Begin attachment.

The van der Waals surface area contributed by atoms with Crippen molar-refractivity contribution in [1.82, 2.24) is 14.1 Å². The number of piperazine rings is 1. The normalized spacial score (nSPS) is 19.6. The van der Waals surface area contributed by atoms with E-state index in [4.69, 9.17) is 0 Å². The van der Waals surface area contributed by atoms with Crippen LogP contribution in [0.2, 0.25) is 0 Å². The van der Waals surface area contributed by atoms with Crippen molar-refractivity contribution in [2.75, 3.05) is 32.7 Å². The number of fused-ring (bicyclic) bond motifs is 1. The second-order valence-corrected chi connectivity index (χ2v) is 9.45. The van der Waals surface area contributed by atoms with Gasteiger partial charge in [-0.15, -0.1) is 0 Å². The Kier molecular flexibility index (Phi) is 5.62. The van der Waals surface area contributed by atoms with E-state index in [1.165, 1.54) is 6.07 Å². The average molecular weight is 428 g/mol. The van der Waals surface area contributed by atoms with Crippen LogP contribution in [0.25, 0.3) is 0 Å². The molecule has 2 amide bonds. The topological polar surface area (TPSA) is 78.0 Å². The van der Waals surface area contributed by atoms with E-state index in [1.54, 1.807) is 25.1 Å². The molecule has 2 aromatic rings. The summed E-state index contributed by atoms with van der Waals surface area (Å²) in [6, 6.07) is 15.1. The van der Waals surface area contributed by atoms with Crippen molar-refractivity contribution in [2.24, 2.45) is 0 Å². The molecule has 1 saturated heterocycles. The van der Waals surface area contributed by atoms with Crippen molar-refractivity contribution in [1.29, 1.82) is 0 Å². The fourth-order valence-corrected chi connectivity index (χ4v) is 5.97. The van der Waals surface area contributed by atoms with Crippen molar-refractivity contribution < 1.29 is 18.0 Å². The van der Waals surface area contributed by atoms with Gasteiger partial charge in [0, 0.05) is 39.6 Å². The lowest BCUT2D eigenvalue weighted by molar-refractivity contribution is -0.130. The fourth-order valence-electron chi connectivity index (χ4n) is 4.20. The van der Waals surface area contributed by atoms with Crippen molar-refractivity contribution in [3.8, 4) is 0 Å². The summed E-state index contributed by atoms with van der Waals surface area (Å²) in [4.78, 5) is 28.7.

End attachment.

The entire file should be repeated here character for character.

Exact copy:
The van der Waals surface area contributed by atoms with Crippen molar-refractivity contribution in [1.82, 2.24) is 14.1 Å². The number of piperazine rings is 1. The normalized spacial score (nSPS) is 19.6. The van der Waals surface area contributed by atoms with E-state index in [4.69, 9.17) is 0 Å². The van der Waals surface area contributed by atoms with Crippen LogP contribution in [0.2, 0.25) is 0 Å². The van der Waals surface area contributed by atoms with Crippen molar-refractivity contribution in [2.75, 3.05) is 32.7 Å². The number of fused-ring (bicyclic) bond motifs is 1. The second-order valence-corrected chi connectivity index (χ2v) is 9.45. The van der Waals surface area contributed by atoms with Gasteiger partial charge in [-0.15, -0.1) is 0 Å². The Kier molecular flexibility index (Phi) is 5.62. The van der Waals surface area contributed by atoms with E-state index in [1.165, 1.54) is 6.07 Å². The average molecular weight is 428 g/mol. The van der Waals surface area contributed by atoms with Crippen LogP contribution in [0.25, 0.3) is 0 Å². The molecule has 2 amide bonds. The topological polar surface area (TPSA) is 78.0 Å². The van der Waals surface area contributed by atoms with E-state index in [1.54, 1.807) is 25.1 Å². The molecule has 2 aromatic rings. The summed E-state index contributed by atoms with van der Waals surface area (Å²) in [6, 6.07) is 15.1. The van der Waals surface area contributed by atoms with Crippen molar-refractivity contribution in [2.24, 2.45) is 0 Å². The molecule has 1 saturated heterocycles. The van der Waals surface area contributed by atoms with Crippen molar-refractivity contribution in [1.29, 1.82) is 0 Å². The fourth-order valence-corrected chi connectivity index (χ4v) is 5.97. The van der Waals surface area contributed by atoms with Crippen molar-refractivity contribution < 1.29 is 18.0 Å². The van der Waals surface area contributed by atoms with Gasteiger partial charge in [0, 0.05) is 39.6 Å². The lowest BCUT2D eigenvalue weighted by molar-refractivity contribution is -0.130. The fourth-order valence-electron chi connectivity index (χ4n) is 4.20. The van der Waals surface area contributed by atoms with Crippen molar-refractivity contribution in [3.8, 4) is 0 Å². The summed E-state index contributed by atoms with van der Waals surface area (Å²) in [4.78, 5) is 28.7.